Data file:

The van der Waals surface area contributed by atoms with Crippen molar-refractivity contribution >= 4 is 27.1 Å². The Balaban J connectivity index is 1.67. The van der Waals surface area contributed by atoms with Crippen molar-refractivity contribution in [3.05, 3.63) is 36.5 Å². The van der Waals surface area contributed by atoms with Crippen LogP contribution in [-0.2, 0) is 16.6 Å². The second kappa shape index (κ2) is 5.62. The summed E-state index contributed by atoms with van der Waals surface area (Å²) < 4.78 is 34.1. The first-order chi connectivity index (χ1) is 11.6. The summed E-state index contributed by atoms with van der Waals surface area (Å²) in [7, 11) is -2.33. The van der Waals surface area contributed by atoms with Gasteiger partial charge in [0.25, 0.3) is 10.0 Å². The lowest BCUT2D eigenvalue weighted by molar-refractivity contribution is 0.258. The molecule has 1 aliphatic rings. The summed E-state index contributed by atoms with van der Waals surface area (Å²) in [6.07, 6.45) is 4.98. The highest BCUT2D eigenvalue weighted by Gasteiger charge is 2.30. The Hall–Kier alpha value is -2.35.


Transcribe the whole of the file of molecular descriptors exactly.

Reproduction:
The van der Waals surface area contributed by atoms with Crippen molar-refractivity contribution >= 4 is 27.1 Å². The Balaban J connectivity index is 1.67. The van der Waals surface area contributed by atoms with Crippen molar-refractivity contribution in [3.05, 3.63) is 36.5 Å². The van der Waals surface area contributed by atoms with Crippen LogP contribution in [-0.2, 0) is 16.6 Å². The second kappa shape index (κ2) is 5.62. The summed E-state index contributed by atoms with van der Waals surface area (Å²) < 4.78 is 34.1. The first-order chi connectivity index (χ1) is 11.6. The summed E-state index contributed by atoms with van der Waals surface area (Å²) in [7, 11) is -2.33. The van der Waals surface area contributed by atoms with Gasteiger partial charge in [0.25, 0.3) is 10.0 Å². The lowest BCUT2D eigenvalue weighted by molar-refractivity contribution is 0.258. The molecule has 1 aliphatic rings. The summed E-state index contributed by atoms with van der Waals surface area (Å²) in [6.07, 6.45) is 4.98. The highest BCUT2D eigenvalue weighted by Gasteiger charge is 2.30. The Hall–Kier alpha value is -2.35.